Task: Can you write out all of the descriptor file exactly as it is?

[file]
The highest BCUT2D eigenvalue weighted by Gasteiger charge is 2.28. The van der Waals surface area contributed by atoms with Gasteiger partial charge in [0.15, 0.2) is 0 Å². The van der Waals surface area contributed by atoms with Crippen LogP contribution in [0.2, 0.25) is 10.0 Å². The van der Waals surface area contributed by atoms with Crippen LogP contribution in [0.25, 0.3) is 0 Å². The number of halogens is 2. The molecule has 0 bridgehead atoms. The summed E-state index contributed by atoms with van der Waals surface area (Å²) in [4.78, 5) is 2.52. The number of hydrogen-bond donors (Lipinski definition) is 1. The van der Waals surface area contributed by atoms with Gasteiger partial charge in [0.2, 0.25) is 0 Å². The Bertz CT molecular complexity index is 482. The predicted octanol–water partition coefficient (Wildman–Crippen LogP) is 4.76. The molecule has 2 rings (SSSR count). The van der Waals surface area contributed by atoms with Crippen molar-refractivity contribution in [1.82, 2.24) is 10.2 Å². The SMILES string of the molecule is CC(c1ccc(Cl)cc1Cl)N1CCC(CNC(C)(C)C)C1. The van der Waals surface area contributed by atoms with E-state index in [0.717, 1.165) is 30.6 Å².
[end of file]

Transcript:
The highest BCUT2D eigenvalue weighted by Gasteiger charge is 2.28. The van der Waals surface area contributed by atoms with Gasteiger partial charge in [0.15, 0.2) is 0 Å². The van der Waals surface area contributed by atoms with Crippen LogP contribution in [0.2, 0.25) is 10.0 Å². The van der Waals surface area contributed by atoms with Crippen LogP contribution in [0.25, 0.3) is 0 Å². The number of halogens is 2. The molecule has 0 bridgehead atoms. The summed E-state index contributed by atoms with van der Waals surface area (Å²) in [4.78, 5) is 2.52. The number of hydrogen-bond donors (Lipinski definition) is 1. The van der Waals surface area contributed by atoms with Gasteiger partial charge in [0.2, 0.25) is 0 Å². The Bertz CT molecular complexity index is 482. The predicted octanol–water partition coefficient (Wildman–Crippen LogP) is 4.76. The molecule has 2 rings (SSSR count). The van der Waals surface area contributed by atoms with Crippen molar-refractivity contribution in [1.82, 2.24) is 10.2 Å². The SMILES string of the molecule is CC(c1ccc(Cl)cc1Cl)N1CCC(CNC(C)(C)C)C1. The van der Waals surface area contributed by atoms with E-state index in [0.717, 1.165) is 30.6 Å².